ISSN (Print) - 0012-9976 | ISSN (Online) - 2349-8846

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On Democracy, Corporations and Inequality

Infusing the institution of democracy with the ideology of higher growth without considering the fate of the majority results in a dangerous mutualism between private corporations and the government. The inclusive democracy of "one adult, one vote" is reconciled with the economic power of corporations by price rationing out the poor from any possibility of direct representation. Choice is closed through the institution of democracy and an ideology which equates higher growth with development.

This is a slightly edited text of the lecture delivered on the award of the Leontief Prize for Advancing the Frontiers of Economic Thought by the Global Development and Environment Institute at Tufts University, the United States.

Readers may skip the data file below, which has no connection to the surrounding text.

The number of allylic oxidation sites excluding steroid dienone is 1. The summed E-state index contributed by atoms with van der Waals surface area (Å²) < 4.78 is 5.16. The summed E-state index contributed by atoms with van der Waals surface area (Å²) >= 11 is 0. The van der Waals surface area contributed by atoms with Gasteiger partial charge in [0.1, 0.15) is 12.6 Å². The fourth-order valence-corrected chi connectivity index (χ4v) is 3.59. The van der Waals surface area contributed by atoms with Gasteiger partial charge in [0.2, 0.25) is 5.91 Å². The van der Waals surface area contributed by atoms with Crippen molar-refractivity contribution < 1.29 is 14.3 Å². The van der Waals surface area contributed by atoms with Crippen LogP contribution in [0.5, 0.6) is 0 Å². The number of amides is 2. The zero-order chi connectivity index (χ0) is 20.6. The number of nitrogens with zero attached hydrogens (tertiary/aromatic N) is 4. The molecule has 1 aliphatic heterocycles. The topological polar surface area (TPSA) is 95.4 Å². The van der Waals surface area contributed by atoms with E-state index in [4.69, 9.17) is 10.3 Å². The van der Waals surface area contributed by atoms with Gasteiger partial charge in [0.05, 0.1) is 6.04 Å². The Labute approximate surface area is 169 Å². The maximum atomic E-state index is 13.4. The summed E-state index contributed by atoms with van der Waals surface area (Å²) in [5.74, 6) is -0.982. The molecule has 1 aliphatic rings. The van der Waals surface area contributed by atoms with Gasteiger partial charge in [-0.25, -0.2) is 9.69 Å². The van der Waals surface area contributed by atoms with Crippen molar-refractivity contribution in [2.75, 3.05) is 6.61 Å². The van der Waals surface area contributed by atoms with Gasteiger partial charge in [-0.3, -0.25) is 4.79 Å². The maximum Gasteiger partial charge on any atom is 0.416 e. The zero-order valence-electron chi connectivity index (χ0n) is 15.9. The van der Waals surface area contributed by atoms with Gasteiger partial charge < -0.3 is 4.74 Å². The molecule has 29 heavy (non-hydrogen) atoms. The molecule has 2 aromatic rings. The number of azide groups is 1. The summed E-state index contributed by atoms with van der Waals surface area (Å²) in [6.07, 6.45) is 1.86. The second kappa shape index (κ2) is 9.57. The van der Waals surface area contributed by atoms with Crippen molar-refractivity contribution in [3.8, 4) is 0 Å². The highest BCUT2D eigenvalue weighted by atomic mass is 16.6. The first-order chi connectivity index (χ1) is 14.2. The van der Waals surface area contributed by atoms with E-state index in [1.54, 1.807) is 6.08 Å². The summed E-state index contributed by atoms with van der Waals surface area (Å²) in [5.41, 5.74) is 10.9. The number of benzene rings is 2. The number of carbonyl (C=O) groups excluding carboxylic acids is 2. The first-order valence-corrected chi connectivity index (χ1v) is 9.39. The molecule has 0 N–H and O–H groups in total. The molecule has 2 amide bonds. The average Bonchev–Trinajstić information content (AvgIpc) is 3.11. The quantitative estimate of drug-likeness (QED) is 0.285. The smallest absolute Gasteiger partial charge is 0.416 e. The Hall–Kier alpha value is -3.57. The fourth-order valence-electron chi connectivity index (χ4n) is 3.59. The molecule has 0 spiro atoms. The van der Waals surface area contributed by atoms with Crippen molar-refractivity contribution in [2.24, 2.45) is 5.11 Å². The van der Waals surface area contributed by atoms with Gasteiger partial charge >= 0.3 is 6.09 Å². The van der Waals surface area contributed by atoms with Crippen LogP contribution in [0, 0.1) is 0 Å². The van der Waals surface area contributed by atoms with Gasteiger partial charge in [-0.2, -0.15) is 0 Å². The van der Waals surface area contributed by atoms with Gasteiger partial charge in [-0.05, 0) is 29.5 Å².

Analogies can mislead, but also illuminate at times, by providing a fresh perspective to a complex problem. The analogy that comes to my mind is the law of gravitation for discussing the link between inequality and economic power. Inequality is visible, even statistically measurable in many instances, but economic power that drives it is invisible and not measurable. Like the force of gravity, power is the organising principle of inequality, be it of income, or wealth, gender, race, religion and region. Its effects are seen in a pervasive manner in all spheres, but the ways in which economic power pulls and tilts visible economic variables remain invisibly obscure. It defies direct empirical analysis, and has to be analysed through its effects.

Forms of Domination

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